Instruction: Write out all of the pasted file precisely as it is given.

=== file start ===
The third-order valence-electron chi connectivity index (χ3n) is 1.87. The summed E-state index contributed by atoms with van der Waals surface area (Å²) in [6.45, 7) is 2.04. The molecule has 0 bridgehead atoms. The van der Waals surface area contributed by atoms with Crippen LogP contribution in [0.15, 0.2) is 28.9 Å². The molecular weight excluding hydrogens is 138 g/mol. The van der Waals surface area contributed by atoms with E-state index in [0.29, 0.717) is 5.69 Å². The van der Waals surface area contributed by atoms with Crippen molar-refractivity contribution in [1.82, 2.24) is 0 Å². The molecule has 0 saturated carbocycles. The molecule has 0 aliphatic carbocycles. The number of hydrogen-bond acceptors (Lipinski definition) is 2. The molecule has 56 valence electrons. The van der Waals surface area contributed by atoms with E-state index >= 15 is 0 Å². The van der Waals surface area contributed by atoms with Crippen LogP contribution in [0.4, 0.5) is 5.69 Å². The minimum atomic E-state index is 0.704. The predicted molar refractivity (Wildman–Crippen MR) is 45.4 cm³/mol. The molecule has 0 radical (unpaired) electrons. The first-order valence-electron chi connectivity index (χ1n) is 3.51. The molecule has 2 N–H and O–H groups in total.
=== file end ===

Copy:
The third-order valence-electron chi connectivity index (χ3n) is 1.87. The summed E-state index contributed by atoms with van der Waals surface area (Å²) in [6.45, 7) is 2.04. The molecule has 0 bridgehead atoms. The van der Waals surface area contributed by atoms with Crippen LogP contribution in [0.15, 0.2) is 28.9 Å². The molecular weight excluding hydrogens is 138 g/mol. The van der Waals surface area contributed by atoms with E-state index in [0.29, 0.717) is 5.69 Å². The van der Waals surface area contributed by atoms with Crippen molar-refractivity contribution in [1.82, 2.24) is 0 Å². The molecule has 0 saturated carbocycles. The molecule has 0 aliphatic carbocycles. The number of hydrogen-bond acceptors (Lipinski definition) is 2. The molecule has 56 valence electrons. The van der Waals surface area contributed by atoms with E-state index >= 15 is 0 Å². The van der Waals surface area contributed by atoms with Crippen LogP contribution in [0.4, 0.5) is 5.69 Å². The minimum atomic E-state index is 0.704. The predicted molar refractivity (Wildman–Crippen MR) is 45.4 cm³/mol. The molecule has 0 radical (unpaired) electrons. The first-order valence-electron chi connectivity index (χ1n) is 3.51. The molecule has 2 N–H and O–H groups in total.